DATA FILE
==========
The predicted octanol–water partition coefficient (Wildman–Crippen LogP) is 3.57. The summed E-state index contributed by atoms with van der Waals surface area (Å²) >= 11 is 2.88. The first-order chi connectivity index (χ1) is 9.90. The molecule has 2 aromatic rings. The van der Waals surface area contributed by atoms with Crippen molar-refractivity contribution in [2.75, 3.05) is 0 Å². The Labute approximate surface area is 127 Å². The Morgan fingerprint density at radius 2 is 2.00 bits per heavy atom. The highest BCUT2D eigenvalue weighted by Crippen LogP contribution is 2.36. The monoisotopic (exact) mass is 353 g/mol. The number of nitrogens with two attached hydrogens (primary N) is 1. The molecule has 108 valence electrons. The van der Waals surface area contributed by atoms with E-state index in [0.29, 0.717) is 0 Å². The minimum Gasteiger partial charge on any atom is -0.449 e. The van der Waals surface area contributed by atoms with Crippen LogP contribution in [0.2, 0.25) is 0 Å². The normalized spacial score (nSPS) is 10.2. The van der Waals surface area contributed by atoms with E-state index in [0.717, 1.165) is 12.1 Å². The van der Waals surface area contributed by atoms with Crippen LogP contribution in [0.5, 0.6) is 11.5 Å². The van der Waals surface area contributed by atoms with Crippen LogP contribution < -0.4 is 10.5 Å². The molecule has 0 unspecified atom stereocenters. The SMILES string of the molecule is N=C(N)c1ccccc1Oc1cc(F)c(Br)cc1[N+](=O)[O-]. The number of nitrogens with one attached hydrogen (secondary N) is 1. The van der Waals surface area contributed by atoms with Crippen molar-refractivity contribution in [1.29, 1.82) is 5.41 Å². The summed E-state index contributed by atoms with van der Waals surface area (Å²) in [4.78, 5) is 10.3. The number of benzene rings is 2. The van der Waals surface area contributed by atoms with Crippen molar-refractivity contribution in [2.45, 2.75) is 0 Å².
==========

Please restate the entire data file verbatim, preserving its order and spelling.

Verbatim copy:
The predicted octanol–water partition coefficient (Wildman–Crippen LogP) is 3.57. The summed E-state index contributed by atoms with van der Waals surface area (Å²) >= 11 is 2.88. The first-order chi connectivity index (χ1) is 9.90. The molecule has 2 aromatic rings. The van der Waals surface area contributed by atoms with Crippen molar-refractivity contribution in [2.75, 3.05) is 0 Å². The Labute approximate surface area is 127 Å². The Morgan fingerprint density at radius 2 is 2.00 bits per heavy atom. The highest BCUT2D eigenvalue weighted by Crippen LogP contribution is 2.36. The monoisotopic (exact) mass is 353 g/mol. The number of nitrogens with two attached hydrogens (primary N) is 1. The molecule has 108 valence electrons. The van der Waals surface area contributed by atoms with E-state index in [0.29, 0.717) is 0 Å². The minimum Gasteiger partial charge on any atom is -0.449 e. The van der Waals surface area contributed by atoms with Crippen LogP contribution in [0.2, 0.25) is 0 Å². The normalized spacial score (nSPS) is 10.2. The van der Waals surface area contributed by atoms with E-state index in [0.717, 1.165) is 12.1 Å². The van der Waals surface area contributed by atoms with Crippen LogP contribution in [0.5, 0.6) is 11.5 Å². The van der Waals surface area contributed by atoms with Crippen LogP contribution < -0.4 is 10.5 Å². The molecule has 0 unspecified atom stereocenters. The SMILES string of the molecule is N=C(N)c1ccccc1Oc1cc(F)c(Br)cc1[N+](=O)[O-]. The number of nitrogens with one attached hydrogen (secondary N) is 1. The van der Waals surface area contributed by atoms with Crippen molar-refractivity contribution in [1.29, 1.82) is 5.41 Å². The summed E-state index contributed by atoms with van der Waals surface area (Å²) in [4.78, 5) is 10.3. The number of benzene rings is 2. The van der Waals surface area contributed by atoms with Crippen molar-refractivity contribution in [2.45, 2.75) is 0 Å².